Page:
Here’s a great example by APG for crowd voting / crowd ranking, but in this case they chose not to link to people directly. They kept the list simple to drive up voting.
Here’s a great example of Top Marketing Inspirations. This would be great to be available as a synchronized Twitter / Listly List.
Of course we can't leave out Joe Pulizzi, who coined the term content marketing and pioneered a systematic content marketing approach. Joe blogs on http://contentmarketinginstitute.com/author/joepulizzi and wrote a few well-known books on content marketing: http://ow.ly/iFXxh
Gerry helps large organizations become more customer centric on the Web. Gerry wrote several must-read books and is the man behing customer carewords. Customer Carewords is built around the idea that words drive actions on the Web, and using the exact language of your customers will make your website more efficient and customer-centricn based upon tasks. Gerry blogs on http://www.gerrymcgovern.com/new-thinking. Must-read books on http://ow.ly/iFXqV
Although mainly known from a marketing optimization perspective, Bryan Eisenberg is a prominent thinker and practitioner regarding web content. His books and work on call-to-actions, persuasion architecture and buying personas have a lot of influence. In 2002, Bryan and his brother Jeffrey also published "Persuasive Online Copywriting: How to Take Your Words to the Bank."
Lee Odden Lee Odden is the CEO of TopRank Online Marketing. He is also the author of Optimize: http://optimizebook.com. Lee is not a pure 360° B2B content marketing pundit but has done a great job explaining how to optimize by combining the power of search, social and content. Lee is also a great blogger. He blogs on http://www.toprankblog.com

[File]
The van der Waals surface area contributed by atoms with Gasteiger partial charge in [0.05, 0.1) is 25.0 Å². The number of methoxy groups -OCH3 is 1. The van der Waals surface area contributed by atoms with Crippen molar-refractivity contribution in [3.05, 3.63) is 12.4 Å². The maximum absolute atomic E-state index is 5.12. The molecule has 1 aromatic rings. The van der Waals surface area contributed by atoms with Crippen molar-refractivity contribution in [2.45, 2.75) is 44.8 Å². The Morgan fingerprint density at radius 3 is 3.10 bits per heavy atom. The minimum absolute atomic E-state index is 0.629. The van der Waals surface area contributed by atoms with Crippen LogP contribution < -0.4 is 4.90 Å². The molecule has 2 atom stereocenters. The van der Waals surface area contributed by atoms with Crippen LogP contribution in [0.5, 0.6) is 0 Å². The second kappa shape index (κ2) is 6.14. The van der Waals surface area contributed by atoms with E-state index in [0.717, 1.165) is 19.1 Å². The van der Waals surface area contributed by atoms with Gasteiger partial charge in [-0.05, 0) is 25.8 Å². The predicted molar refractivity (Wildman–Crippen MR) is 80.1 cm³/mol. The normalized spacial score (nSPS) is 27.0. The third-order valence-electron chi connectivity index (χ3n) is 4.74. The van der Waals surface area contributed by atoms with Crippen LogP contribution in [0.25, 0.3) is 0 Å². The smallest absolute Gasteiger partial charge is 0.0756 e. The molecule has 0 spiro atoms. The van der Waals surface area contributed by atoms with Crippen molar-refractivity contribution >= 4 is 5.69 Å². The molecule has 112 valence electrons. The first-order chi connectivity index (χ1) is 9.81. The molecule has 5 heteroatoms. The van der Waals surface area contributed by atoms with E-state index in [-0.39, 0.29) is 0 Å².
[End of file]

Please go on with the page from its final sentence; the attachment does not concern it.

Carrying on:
Seth Godin has written fourteen books that have been translated into more than thirty languages. Every one has been a bestseller. He writes about the post-industrial revolution, the way ideas spread, marketing, quitting, leadership and most of all, changing everything. American Way Magazine calls him, "America's Greatest Marketer," and his blog is perhaps the most popular in the world written by a single individual.
Robert Rose is brand advisor for the Content Marketing Institute, and senior contributing analyst for Digital Clarity Group. Robert's book with Joe Pulizzi Managing Content Marketing spent two weeks as the #1 marketing book on Amazon.com. And, Robert is also a featured writer and guest blogger for iMedia Connection, CMSWire and Fierce Content Management.
David Meerman Scott is a marketing strategist, advisor to emerging companies, bestselling author of eight books including three international bestsellers, and a professional speaker on topics including marketing, leadership, and social media.
Michele Linn has been a B2B content marketing consultant since a long time. She works with the Content Marketing Institute and is one of the founders of the Savvy B2B marketing blog.
Ardath Albee is a B2B Marketing Strategist and the CEO of her firm, Marketing Interactions, Inc. She applies over 27 years of business management and marketing experience to help companies with complex sales create eMarketing strategies that use contagious content platforms to turn prospects into buyers. Her book, eMarketing Strategies for the Complex Sale was published by McGraw-Hill. Ardath blogs on http://marketinginteractions.typepad.com